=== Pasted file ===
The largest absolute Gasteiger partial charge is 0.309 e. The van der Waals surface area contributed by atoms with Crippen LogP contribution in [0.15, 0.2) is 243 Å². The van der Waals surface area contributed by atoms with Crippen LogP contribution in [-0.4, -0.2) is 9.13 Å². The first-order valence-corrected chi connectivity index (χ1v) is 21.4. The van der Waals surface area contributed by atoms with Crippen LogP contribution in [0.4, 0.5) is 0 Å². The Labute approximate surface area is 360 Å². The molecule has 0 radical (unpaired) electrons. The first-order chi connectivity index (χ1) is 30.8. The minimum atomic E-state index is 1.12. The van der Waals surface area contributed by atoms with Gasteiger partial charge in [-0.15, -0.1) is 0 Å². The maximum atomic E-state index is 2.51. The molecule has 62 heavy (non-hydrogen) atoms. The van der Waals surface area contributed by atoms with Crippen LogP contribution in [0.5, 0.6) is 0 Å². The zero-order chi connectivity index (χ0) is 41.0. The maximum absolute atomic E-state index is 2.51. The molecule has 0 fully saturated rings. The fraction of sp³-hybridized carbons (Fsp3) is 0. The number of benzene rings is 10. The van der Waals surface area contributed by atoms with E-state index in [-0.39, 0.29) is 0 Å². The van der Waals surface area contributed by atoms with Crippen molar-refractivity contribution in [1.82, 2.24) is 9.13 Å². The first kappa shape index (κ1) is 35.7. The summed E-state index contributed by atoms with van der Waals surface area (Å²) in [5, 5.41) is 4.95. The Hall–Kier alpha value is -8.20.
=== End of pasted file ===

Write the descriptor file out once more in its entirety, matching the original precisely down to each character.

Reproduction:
The largest absolute Gasteiger partial charge is 0.309 e. The van der Waals surface area contributed by atoms with Crippen LogP contribution in [0.15, 0.2) is 243 Å². The van der Waals surface area contributed by atoms with Crippen LogP contribution in [-0.4, -0.2) is 9.13 Å². The first-order valence-corrected chi connectivity index (χ1v) is 21.4. The van der Waals surface area contributed by atoms with Crippen LogP contribution in [0.4, 0.5) is 0 Å². The Labute approximate surface area is 360 Å². The molecule has 0 radical (unpaired) electrons. The first-order chi connectivity index (χ1) is 30.8. The minimum atomic E-state index is 1.12. The van der Waals surface area contributed by atoms with Gasteiger partial charge in [-0.15, -0.1) is 0 Å². The maximum atomic E-state index is 2.51. The molecule has 62 heavy (non-hydrogen) atoms. The van der Waals surface area contributed by atoms with Crippen LogP contribution in [0.5, 0.6) is 0 Å². The zero-order chi connectivity index (χ0) is 41.0. The maximum absolute atomic E-state index is 2.51. The molecule has 0 fully saturated rings. The fraction of sp³-hybridized carbons (Fsp3) is 0. The number of benzene rings is 10. The van der Waals surface area contributed by atoms with E-state index in [-0.39, 0.29) is 0 Å². The van der Waals surface area contributed by atoms with Crippen molar-refractivity contribution in [1.82, 2.24) is 9.13 Å². The first kappa shape index (κ1) is 35.7. The summed E-state index contributed by atoms with van der Waals surface area (Å²) in [5, 5.41) is 4.95. The Hall–Kier alpha value is -8.20.